UK Secondary (7-11) Approximate and compare irrational numbers
Lesson

As we have seen before, surds can be manipulated into simpler forms. For example, $\sqrt{250}$250 can be rewritten as $5\sqrt{10}$510.  When we rewrite a surd in this way we do not lose any accuracy, we are simply changing the way we have expressed the surd by finding a factor of $250$250 that is a square number, and then evaluating it. Therefore, we can say that $5\sqrt{10}$510 still has the exact value of $\sqrt{250}$250

However, sometimes we want to give an answer in decimal form to understand how big it is more easily. When we do this, we will need to use a calculator. Try typing $\sqrt{250}$250 or $5\sqrt{10}$510 into a calculator, and you will get $15.8113883$15.8113883. You should note that this is not the exact value! The calculator has given you a rounded number, as it can only display a certain number of digits. In reality, $5\sqrt{10}$510 is an irrational number! We may not need to be this accurate as the calculator though, and we are often asked to round to 2 decimal places. So $\sqrt{250}$250 is almost equivalent to $15.81$15.81. We could write this as $\sqrt{250}$250 ≈ $15.81$15.81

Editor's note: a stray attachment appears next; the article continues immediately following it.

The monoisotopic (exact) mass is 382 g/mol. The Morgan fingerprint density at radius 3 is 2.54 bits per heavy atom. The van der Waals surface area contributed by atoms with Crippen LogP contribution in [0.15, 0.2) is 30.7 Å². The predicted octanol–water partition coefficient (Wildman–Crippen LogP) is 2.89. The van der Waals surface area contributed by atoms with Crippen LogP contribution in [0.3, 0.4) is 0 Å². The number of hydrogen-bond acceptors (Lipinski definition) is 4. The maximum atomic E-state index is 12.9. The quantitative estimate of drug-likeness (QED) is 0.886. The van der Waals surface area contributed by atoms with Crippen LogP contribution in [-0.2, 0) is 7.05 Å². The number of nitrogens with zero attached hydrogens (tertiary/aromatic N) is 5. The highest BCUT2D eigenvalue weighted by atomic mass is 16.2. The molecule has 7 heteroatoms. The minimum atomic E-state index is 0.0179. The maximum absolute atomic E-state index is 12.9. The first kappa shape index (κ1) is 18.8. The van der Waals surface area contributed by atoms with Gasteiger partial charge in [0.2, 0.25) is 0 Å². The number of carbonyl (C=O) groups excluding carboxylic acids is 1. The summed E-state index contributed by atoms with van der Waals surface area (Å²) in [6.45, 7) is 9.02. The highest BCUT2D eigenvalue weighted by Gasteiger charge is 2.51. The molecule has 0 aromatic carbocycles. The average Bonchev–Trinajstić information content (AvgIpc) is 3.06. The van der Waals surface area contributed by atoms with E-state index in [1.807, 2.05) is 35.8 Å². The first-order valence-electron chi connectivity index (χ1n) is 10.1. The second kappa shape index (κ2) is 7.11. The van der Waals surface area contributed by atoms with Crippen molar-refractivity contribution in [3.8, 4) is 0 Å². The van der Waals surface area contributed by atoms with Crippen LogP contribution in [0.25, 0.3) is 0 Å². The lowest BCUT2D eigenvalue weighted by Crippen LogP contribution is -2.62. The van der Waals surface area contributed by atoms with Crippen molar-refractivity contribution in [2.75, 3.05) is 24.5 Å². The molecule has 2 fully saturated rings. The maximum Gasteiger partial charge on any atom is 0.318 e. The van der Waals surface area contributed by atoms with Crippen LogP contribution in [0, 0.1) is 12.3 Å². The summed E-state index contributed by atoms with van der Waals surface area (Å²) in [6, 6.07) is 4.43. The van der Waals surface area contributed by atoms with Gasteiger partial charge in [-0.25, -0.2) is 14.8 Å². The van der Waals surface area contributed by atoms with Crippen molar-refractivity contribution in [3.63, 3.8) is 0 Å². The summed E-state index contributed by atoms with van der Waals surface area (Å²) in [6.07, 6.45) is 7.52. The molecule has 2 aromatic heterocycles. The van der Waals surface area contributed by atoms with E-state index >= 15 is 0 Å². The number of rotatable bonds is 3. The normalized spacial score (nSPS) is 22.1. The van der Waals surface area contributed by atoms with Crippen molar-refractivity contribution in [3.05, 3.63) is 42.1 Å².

There're also some ways to approximate surds without using a calculator directly. One way is to consider the nearest integer value as a way to check our workings. This is thanks to a rule that states: